Pro-Abortion and the Recurring Narrative in the Garden


Written by: Josh Faltot, CPC board of directors, writer and host of The Writers Lens Podcast


A man and a woman are sharing a paradise. They have been granted with an abundance of resources and a place to live and thrive. They share common interests. They share common goals. For the sake of the conversation, we’ll even say they are married. 


All appears well, yet their life is at a crossroads. A choice has been presented that could alter the course of their collective futures. They can either take hold of what’s been presented to them, or they can reject the message and remain in an ever-growing and changing paradise. Unfortunately, the woman chooses the invading alternative. And the man stands idly by, letting her go through with the choice, partaking in it - even to the point of endorsing the choice. 


The decision sends a ripple effect throughout eternity. Paradise is lost and the man and woman are now at odds with one another. Though they have chosen this “together”, they are still divided. Why? Because the choice is a choice against more life. It’s a selfish decision. The decision has revealed their hearts. They are more invested in themselves than they are in one another. 


What’s the choice they made? To abort their unborn child


The story of these two should sound eerily similar to another tale. One that’s as old as humanity itself: the tragic tale of Adam and Eve. When the Enemy of mankind entered into the Garden of Eden, he knew that the only way to disrupt God’s relationship with His creation was to divide the man and the woman. So when we look at today’s narrative surrounding the abortion camp, we ought to recognize these same tactics - old as they are - being recycled for this same generation. As it says in Ecclesiastes, “There is nothing new under the sun.” (Ecclesiastes 1:9). The spirit of division has succeeded in pushing the man and the woman into opposition with one another, changing the focus from the death of the unborn and morphing it into a “fight for gender equality.” 


Case in point, what’s the tagline of the pro-abortion movement? It’s something to the tune of “my body, my choice.” What exactly does this phrase mean? What is it supposed to ignite in us when we hear it? 


At first glance, this might sound like a call-to-rights. Women, after all, are the bearers of the next generation. Men do not partake in the pains of childbirth. It’s an experience that personally I feel blessed to be removed from. However, because of this separation of duties - because the Enemy is quite crafty and clever - he’s found great success in pointing out this difference between the sexes. By placing all of the responsibility; all of the accountability; all of the decision-making, squarely in the woman’s lap, men are now removed from any responsibility; any accountability; and any initiation into fatherhood. And dare I say, into manhood as well.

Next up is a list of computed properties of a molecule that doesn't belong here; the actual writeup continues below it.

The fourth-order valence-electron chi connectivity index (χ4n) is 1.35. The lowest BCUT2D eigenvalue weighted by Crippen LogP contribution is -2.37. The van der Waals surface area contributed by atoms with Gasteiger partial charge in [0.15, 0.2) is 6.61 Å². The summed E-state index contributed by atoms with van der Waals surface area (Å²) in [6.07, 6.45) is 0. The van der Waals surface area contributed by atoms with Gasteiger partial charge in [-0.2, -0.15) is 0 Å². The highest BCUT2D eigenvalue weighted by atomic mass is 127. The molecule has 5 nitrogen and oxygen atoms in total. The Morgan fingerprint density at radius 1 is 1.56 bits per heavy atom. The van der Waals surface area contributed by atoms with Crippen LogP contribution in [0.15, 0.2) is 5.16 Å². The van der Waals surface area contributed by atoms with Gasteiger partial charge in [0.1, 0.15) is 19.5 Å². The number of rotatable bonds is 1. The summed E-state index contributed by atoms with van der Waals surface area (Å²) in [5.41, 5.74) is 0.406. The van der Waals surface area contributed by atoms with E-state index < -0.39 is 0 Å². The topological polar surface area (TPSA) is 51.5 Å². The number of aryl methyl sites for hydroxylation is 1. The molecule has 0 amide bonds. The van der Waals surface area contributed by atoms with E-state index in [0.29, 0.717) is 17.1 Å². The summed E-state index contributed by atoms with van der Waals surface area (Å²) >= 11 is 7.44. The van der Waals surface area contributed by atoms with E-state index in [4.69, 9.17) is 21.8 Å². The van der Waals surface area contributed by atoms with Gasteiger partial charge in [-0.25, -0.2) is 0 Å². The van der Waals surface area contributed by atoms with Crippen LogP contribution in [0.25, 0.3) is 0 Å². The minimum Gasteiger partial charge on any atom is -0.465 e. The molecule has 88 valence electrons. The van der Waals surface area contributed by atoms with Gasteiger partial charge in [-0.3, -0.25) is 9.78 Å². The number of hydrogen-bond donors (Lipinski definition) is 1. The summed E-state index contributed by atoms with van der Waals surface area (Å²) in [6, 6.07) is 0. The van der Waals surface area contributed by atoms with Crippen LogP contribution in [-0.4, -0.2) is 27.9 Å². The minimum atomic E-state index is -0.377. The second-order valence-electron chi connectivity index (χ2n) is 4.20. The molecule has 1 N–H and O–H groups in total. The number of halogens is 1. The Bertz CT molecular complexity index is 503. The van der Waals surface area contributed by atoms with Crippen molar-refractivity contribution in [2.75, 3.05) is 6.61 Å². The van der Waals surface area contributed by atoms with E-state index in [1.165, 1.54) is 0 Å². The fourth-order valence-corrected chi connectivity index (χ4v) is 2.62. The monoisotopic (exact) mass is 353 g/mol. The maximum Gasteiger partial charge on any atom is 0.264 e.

The Devil has accomplished his goal in this scenario. He’s broken the original union of man and woman. Women, having become fed up with the broken and fallen actions of their counterparts, have listened to the lies of the original liar and convinced themselves that the only way to lead a prosperous and wholesome life is to live it alone. I can’t count on him. I can’t count on any man to step up. I have to do it myself. And to the young boy who is uninitiated, he hears a woman taking responsibility and he shies away. That’s right, it is her problem. It’s not mine. She can handle it because it’s ‘women’s stuff’, not a man’s.

 

The real narrative unraveling before our eyes is not about gender rights, it’s about the Enemy doing precisely what he did in the Garden.

It’s a disarming of holy functionality. Eve, having been cut off from Adam, falls prey to the lies of her temptor. And Adam, having been passive and unhelpful, takes part in Eve’s descent into sin.

 

Whether you’re familiar with the Genesis narrative or not, the very next thing that happens after Eve takes the fruit and passes it to Adam, is God shows up. He calls forth Adam and Eve to confront Him. And that’s when the finger-pointing begins. “The snake deceived me,” says Eve. “It was this woman You gave me,” says Adam. See what has happened? The deception, the blame and the responsibility have been thrown upon her all over again. Adam passes blame when he should have been active.